Adding beans to grains can turn an incomplete protein into a complete one.
Beans are widespread food around the world and for good reason. They are rich in fiber, protein, and can be delicious. You might think of beans only as an ingredient in chili or baked beans, but they’re not limited to these applications – in Japan, for instance, red beans are commonly used in desserts. Beans are one of the best sources of fresh, complete food, plant-based protein. For people, such as athletes and seniors who might need to boost their protein intake, eating beans at most meals can be a great idea.
Protein is a vital nutrient that plays a key role in virtually everything the body does. Beans are high in amino acids, the building blocks of protein. Beans make an excellent source of protein for vegetarians and vegans. They are also lower in calories and saturated fat than some other protein sources, such as dairy products.
Cooked soybeans, for example, contain almost 30 grams of protein per cup! And cooked split peas and lentils have approximately 16 grams of fiber per cup. To put that into perception, many nutrition experts believe that a 150-pound person requires about 54 grams of protein and 40 grams of fiber per day. Most people in today’s world consume an excess of protein, yet only about 10-12 grams of fiber per day. Beans provide an excellent source of protein and fiber, as well as nearly a full day’s worth of iron, plus a variety of micronutrients and photochemical. The consumption of beans is also associated with a slimmer waistline and can help lower the risk of heart disease, diabetes, and some forms of cancer.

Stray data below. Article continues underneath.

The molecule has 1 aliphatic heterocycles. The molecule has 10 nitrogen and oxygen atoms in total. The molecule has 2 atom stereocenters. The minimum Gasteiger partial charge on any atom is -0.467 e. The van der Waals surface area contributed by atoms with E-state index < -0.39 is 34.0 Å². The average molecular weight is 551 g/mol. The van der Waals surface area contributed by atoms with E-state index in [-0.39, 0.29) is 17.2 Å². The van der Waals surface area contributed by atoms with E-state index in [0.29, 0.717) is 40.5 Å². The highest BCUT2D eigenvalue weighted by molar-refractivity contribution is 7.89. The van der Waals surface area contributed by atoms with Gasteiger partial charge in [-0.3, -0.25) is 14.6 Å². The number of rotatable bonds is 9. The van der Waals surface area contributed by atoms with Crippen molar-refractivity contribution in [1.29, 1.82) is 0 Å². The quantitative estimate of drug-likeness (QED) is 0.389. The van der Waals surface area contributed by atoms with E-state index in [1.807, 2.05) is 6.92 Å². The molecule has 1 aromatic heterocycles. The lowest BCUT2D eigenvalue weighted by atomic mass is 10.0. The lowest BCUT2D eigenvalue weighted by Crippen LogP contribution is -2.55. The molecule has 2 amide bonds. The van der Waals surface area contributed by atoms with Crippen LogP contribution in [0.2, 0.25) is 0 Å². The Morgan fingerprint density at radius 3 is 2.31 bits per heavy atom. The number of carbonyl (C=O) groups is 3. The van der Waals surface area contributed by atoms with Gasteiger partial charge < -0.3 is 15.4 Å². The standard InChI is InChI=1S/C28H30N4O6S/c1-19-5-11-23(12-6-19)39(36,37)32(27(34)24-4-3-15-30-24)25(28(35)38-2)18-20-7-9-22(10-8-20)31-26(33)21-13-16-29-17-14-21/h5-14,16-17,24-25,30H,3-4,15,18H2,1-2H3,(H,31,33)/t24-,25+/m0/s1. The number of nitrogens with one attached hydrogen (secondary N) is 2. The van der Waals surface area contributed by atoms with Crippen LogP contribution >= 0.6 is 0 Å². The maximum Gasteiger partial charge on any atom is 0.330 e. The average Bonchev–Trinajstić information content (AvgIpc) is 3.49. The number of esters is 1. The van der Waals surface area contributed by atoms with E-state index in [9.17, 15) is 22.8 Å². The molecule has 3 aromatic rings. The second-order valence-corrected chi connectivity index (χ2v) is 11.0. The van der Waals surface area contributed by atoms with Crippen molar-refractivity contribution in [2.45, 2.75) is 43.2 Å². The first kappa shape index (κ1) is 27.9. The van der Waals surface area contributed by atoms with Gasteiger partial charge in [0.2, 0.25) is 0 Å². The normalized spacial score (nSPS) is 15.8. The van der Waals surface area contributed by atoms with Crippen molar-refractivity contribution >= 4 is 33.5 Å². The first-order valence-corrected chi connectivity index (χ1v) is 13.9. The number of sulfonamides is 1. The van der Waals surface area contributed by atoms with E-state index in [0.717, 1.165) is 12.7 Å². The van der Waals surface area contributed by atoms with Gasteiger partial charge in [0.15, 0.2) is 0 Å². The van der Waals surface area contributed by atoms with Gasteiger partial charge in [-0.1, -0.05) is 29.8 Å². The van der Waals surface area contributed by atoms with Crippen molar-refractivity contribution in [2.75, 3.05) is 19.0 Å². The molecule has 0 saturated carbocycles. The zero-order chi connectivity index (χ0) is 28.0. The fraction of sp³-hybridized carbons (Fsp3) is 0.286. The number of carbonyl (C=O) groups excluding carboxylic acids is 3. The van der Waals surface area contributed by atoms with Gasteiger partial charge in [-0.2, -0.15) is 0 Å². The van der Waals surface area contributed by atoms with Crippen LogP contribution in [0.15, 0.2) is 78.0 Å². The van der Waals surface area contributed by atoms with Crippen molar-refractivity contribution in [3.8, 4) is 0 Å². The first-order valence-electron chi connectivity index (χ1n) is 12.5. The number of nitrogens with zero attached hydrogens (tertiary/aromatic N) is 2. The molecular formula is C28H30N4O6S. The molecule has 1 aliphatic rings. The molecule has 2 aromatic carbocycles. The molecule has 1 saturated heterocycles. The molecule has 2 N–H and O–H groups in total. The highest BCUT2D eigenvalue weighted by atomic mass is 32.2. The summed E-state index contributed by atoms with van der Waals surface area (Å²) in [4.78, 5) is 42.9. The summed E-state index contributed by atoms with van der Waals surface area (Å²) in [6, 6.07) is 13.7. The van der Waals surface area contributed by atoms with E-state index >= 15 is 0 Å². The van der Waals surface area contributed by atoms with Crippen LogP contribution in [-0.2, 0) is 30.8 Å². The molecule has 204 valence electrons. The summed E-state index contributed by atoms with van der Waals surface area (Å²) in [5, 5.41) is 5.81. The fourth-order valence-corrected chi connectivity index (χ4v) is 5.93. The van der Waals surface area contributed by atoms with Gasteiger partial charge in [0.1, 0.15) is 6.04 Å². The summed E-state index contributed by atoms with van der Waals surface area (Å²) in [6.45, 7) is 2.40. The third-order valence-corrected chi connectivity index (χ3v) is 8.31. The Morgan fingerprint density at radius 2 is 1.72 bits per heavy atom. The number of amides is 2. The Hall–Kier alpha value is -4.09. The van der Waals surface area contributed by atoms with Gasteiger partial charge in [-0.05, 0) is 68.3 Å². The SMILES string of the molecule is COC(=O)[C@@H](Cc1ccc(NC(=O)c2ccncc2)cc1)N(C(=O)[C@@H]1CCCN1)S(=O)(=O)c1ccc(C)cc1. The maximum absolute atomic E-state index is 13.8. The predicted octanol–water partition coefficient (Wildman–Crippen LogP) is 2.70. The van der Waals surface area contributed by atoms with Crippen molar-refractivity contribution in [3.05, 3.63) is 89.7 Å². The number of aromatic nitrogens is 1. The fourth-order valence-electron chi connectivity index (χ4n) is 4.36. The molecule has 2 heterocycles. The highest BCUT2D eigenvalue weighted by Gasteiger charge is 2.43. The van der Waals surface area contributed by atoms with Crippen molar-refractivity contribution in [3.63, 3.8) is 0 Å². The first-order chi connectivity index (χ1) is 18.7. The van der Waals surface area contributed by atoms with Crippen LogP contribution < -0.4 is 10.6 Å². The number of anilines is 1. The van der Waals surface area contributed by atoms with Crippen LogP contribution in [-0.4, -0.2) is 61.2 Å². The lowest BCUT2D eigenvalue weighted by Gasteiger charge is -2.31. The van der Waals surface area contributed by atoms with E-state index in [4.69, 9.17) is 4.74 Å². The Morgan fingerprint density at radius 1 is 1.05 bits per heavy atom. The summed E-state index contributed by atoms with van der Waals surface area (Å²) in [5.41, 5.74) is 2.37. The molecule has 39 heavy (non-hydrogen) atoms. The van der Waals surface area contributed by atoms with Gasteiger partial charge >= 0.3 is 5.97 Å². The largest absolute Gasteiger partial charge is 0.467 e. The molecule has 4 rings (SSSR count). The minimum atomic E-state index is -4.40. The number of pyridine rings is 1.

Preventing Cancer with Beans
There is no guarantee against cancer, but a large proportion of cancer risk is due to nutritional and lifestyle causes. Beans can help reduce the risk of many types of cancer in several ways.
One way is through the fiber they contain. Beans are among the foods richest in dietary fiber. Fiber is essential to help shuttle excess hormones and carcinogens out of the body. Without adequate fiber, these waste products continue to circulate over and over again, potentially causing cancer.
Beans and Weight Loss
If you’re looking to lose a few pounds or just maintain a healthy weight, beans are one of the best foods you can add to your diet. People who ate beans regularly have a lower risk of obesity and are more likely to have a smaller waist than people who didn’t eat beans. This is because beans are high in soluble fiber, which slows digestion and makes you feel full longer. Beans also have an extremely low glycemic index. Adding beans to your diet moderates blood sugar.
Adding beans to your diet
A mixed bean salad is both filling and tasty.
A person should always wash beans before cooking them and remove any beans that are shriveled or discolored.
Beans can be cooked by boiling them and allowing them to simmer until they are soft.
Canned beans are pre-cooked and can be used straight away in a variety of dishes.
Some simple strategies for adding beans to a regular diet include:
Replacing meat with beans. Try adding beans instead of meat to soups, casseroles, and pasta dishes.
Eating chilled bean salads. Beans are tasty and filling as a standalone salad, or as a garnish to other salads.
Mixing beans and grains. Adding beans to grains can turn an incomplete protein into a complete one.
It can take a little trial and error to find the beans that work best for someone’s preferred dishes, but beans can make a healthy addition to almost any meal.